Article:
Too much friction in the negotiating process doesn't make for a happy start to a new working relationship, so understand that there may need to be give and take from both sides to reach a suitable compromise.
Look at the whole package
The compensation package for a new job doesn't equate to a salary alone. What other benefits could influence negotiations?
Holiday or leave entitlement
All work and no play makes Jack a dull boy! The time you spend away from work is just as important as the time you spend there. Work-life balance is very much in the spotlight these days, so leave entitlements are often a key part of a compensation package. Compare your offer to the market average and your current role.
Childcare payments or subsidy
Whether on-site childcare or a childcare allowance, this benefit is hugely important to working parents who would otherwise need to spend a large chunk of their salary paying for childcare. Calculate whether the financial benefit of the childcare offer justifies a lower salary.
Commuting costs, particularly in London, can be significant. Add to that any time spent travelling for meetings and such and you can wave goodbye to several thousand pounds. Luckily, many employers factor company cars, season ticket loans or mileage into their offers.
Coaching, mentoring and expenses for continuing education
If you're serious about developing your career, this can be invaluable. Continuous formal learning, coaching or mentoring may not seem like a tangible benefit in the short term, but can have a huge impact on your earning potential longer term.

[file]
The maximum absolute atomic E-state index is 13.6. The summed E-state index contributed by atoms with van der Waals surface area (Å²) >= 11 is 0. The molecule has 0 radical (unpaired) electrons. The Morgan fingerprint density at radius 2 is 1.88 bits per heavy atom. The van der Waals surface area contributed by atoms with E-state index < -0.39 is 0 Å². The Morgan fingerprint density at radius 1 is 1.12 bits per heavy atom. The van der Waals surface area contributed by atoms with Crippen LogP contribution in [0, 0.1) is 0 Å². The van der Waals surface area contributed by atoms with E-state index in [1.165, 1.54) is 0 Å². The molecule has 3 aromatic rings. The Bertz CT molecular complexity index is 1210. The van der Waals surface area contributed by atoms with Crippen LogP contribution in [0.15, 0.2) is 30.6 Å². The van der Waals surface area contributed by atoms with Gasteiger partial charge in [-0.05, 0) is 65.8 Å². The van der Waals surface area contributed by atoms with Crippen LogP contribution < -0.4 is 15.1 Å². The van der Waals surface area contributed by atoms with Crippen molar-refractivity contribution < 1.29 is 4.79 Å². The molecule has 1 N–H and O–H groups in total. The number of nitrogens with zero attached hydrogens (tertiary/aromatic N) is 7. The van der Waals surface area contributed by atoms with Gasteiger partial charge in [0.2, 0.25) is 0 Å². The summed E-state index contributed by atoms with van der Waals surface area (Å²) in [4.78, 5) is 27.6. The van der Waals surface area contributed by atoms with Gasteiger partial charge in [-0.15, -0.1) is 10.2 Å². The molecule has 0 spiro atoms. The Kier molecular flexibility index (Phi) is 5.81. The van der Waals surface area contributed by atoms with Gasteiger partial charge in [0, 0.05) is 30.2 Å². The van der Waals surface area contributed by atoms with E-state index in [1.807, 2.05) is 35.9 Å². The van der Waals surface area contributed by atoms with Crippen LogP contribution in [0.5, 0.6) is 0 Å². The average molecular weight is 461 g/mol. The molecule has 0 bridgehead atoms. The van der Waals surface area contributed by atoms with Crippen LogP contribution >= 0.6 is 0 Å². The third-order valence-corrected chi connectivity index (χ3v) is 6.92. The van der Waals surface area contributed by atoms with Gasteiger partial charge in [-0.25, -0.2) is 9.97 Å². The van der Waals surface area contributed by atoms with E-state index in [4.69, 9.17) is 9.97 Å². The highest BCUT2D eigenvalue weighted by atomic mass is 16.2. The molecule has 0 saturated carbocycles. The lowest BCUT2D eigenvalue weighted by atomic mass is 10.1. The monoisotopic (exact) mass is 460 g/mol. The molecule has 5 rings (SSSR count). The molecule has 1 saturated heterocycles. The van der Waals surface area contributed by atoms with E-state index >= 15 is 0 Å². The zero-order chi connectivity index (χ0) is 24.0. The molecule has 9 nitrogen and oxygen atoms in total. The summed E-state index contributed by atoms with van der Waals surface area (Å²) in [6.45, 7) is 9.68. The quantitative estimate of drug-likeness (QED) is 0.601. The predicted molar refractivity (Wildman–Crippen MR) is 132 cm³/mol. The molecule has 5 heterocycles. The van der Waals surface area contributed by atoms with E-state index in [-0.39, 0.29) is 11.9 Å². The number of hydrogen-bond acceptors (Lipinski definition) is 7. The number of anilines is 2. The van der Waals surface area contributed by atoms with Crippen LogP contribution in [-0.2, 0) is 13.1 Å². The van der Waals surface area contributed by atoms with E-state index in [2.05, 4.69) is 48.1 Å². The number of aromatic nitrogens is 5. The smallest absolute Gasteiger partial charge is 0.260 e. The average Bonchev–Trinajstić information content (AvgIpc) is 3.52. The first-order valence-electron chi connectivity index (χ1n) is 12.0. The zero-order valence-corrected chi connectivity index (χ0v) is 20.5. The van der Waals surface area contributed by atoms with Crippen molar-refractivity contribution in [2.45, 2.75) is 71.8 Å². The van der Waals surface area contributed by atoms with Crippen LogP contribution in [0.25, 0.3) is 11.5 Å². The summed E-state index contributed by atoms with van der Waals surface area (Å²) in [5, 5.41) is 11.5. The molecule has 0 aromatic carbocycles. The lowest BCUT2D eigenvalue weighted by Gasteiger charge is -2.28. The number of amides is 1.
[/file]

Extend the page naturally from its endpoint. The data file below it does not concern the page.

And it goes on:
Working from home
The option to work from home is a marketable benefit. It could even come with additional benefits including office furniture, desktop systems, broadband costs and more. Considering the time and cost savings from the daily commute and the flexibility it offers, it's worth factoring the option to work from home into your compensation package.
A traditional and highly sought-after perk is the company pension. Some schemes are better than others, so conducting additional research to make sure it meets your needs is vital if this is a non-negotiable for you.
Performance is crucial in roles operating on a bonus or commission structure, so you'll need to be clear on your ability to deliver as the total compensation is effectively unknown and could vary wildly.
Private healthcare and gym membership
Companies realise that a healthy workforce is a productive workforce and enjoy the cost implications of their staff taking fewer sick days. In return, the employee – and sometimes their family – have the peace of mind associated with private healthcare and the leisure opportunities afforded by gym membership.
Another benefit to help with work-life balance, flexitime can be particularly important for working parents, those running a side-gig and students. It provides employees with the option to fit work around life, rather than life around work. As long as you do the hours, there can be a huge amount of flexibility in when you actually do them.
If your job title is important to you, this can be an easy win for the company. With no financial cost to the organisation, a change in job title can potentially improve your standing externally, positioning you better with customers and future employers.
Potential for regular salary reviews
Agreeing to regular salary reviews as part of your compensation package means that, even if you don't quite hit the mark this time, you have the potential to demonstrate your value and negotiate again in the future.
Whatever the outcome…
When you have agreed on the final compensation package, always get the details in writing. This will usually take the form of contract, protecting the interests of both the company and the employee.
We wish you luck with your salary negotiations! It may seem daunting, but you've impressed them enough to secure a job offer so you're on the home stretch. Be clear on what you will and won't accept and you'll have your feet settled under a new desk in no time.